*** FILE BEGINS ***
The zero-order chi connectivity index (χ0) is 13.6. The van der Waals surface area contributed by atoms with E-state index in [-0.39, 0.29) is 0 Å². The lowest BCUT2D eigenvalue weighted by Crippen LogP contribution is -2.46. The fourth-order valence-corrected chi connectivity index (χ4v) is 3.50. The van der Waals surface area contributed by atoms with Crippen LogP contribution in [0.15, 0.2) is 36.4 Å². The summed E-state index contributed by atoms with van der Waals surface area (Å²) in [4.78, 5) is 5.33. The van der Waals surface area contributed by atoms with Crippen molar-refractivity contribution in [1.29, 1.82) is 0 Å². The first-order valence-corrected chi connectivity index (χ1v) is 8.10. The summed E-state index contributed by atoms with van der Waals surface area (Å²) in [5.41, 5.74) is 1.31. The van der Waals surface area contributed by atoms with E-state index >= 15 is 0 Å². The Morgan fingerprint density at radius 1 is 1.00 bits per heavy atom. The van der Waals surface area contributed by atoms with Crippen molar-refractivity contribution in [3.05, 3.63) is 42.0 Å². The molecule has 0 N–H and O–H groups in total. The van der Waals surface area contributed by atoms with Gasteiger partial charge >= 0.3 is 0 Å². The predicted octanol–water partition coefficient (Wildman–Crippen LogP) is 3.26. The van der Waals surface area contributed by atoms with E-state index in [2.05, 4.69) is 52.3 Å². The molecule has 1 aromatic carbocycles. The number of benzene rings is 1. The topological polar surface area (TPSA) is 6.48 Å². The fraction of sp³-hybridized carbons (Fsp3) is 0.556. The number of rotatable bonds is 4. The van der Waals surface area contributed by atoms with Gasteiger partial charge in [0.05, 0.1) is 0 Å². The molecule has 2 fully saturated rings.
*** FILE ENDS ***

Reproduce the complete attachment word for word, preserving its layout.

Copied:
The zero-order chi connectivity index (χ0) is 13.6. The van der Waals surface area contributed by atoms with E-state index in [-0.39, 0.29) is 0 Å². The lowest BCUT2D eigenvalue weighted by Crippen LogP contribution is -2.46. The fourth-order valence-corrected chi connectivity index (χ4v) is 3.50. The van der Waals surface area contributed by atoms with Crippen LogP contribution in [0.15, 0.2) is 36.4 Å². The summed E-state index contributed by atoms with van der Waals surface area (Å²) in [4.78, 5) is 5.33. The van der Waals surface area contributed by atoms with Crippen molar-refractivity contribution in [1.29, 1.82) is 0 Å². The first-order valence-corrected chi connectivity index (χ1v) is 8.10. The summed E-state index contributed by atoms with van der Waals surface area (Å²) in [5.41, 5.74) is 1.31. The van der Waals surface area contributed by atoms with E-state index >= 15 is 0 Å². The Morgan fingerprint density at radius 1 is 1.00 bits per heavy atom. The van der Waals surface area contributed by atoms with Crippen molar-refractivity contribution in [3.05, 3.63) is 42.0 Å². The molecule has 0 N–H and O–H groups in total. The van der Waals surface area contributed by atoms with Gasteiger partial charge >= 0.3 is 0 Å². The predicted octanol–water partition coefficient (Wildman–Crippen LogP) is 3.26. The van der Waals surface area contributed by atoms with E-state index in [2.05, 4.69) is 52.3 Å². The molecule has 1 aromatic carbocycles. The number of benzene rings is 1. The topological polar surface area (TPSA) is 6.48 Å². The fraction of sp³-hybridized carbons (Fsp3) is 0.556. The number of rotatable bonds is 4. The van der Waals surface area contributed by atoms with Gasteiger partial charge in [0.05, 0.1) is 0 Å². The molecule has 2 fully saturated rings.